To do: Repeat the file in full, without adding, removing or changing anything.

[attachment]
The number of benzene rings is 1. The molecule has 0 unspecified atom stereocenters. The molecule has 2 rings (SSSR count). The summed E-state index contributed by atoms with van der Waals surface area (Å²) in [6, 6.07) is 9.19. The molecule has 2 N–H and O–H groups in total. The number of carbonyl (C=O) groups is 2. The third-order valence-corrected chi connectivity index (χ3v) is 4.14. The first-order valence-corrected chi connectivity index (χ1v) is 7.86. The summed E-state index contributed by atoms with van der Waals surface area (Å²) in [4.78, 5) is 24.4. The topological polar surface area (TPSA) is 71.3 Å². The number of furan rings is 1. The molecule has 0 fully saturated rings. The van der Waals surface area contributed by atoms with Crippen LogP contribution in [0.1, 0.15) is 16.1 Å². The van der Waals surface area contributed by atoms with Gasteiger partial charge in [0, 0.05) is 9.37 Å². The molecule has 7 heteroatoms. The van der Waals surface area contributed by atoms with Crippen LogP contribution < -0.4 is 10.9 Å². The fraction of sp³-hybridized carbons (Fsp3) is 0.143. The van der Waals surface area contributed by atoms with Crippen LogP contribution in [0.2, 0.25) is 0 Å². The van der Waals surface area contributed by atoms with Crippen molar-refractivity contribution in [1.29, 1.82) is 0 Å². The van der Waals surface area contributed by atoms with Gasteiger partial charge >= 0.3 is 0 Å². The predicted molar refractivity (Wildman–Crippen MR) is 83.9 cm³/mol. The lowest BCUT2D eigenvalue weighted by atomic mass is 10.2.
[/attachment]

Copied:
The number of benzene rings is 1. The molecule has 0 unspecified atom stereocenters. The molecule has 2 rings (SSSR count). The summed E-state index contributed by atoms with van der Waals surface area (Å²) in [6, 6.07) is 9.19. The molecule has 2 N–H and O–H groups in total. The number of carbonyl (C=O) groups is 2. The third-order valence-corrected chi connectivity index (χ3v) is 4.14. The first-order valence-corrected chi connectivity index (χ1v) is 7.86. The summed E-state index contributed by atoms with van der Waals surface area (Å²) in [4.78, 5) is 24.4. The topological polar surface area (TPSA) is 71.3 Å². The number of furan rings is 1. The molecule has 0 fully saturated rings. The van der Waals surface area contributed by atoms with Crippen LogP contribution in [0.1, 0.15) is 16.1 Å². The van der Waals surface area contributed by atoms with Gasteiger partial charge in [0, 0.05) is 9.37 Å². The molecule has 7 heteroatoms. The van der Waals surface area contributed by atoms with Crippen LogP contribution < -0.4 is 10.9 Å². The fraction of sp³-hybridized carbons (Fsp3) is 0.143. The van der Waals surface area contributed by atoms with Crippen LogP contribution in [0.2, 0.25) is 0 Å². The van der Waals surface area contributed by atoms with Crippen molar-refractivity contribution in [1.29, 1.82) is 0 Å². The van der Waals surface area contributed by atoms with Gasteiger partial charge >= 0.3 is 0 Å². The predicted molar refractivity (Wildman–Crippen MR) is 83.9 cm³/mol. The lowest BCUT2D eigenvalue weighted by atomic mass is 10.2.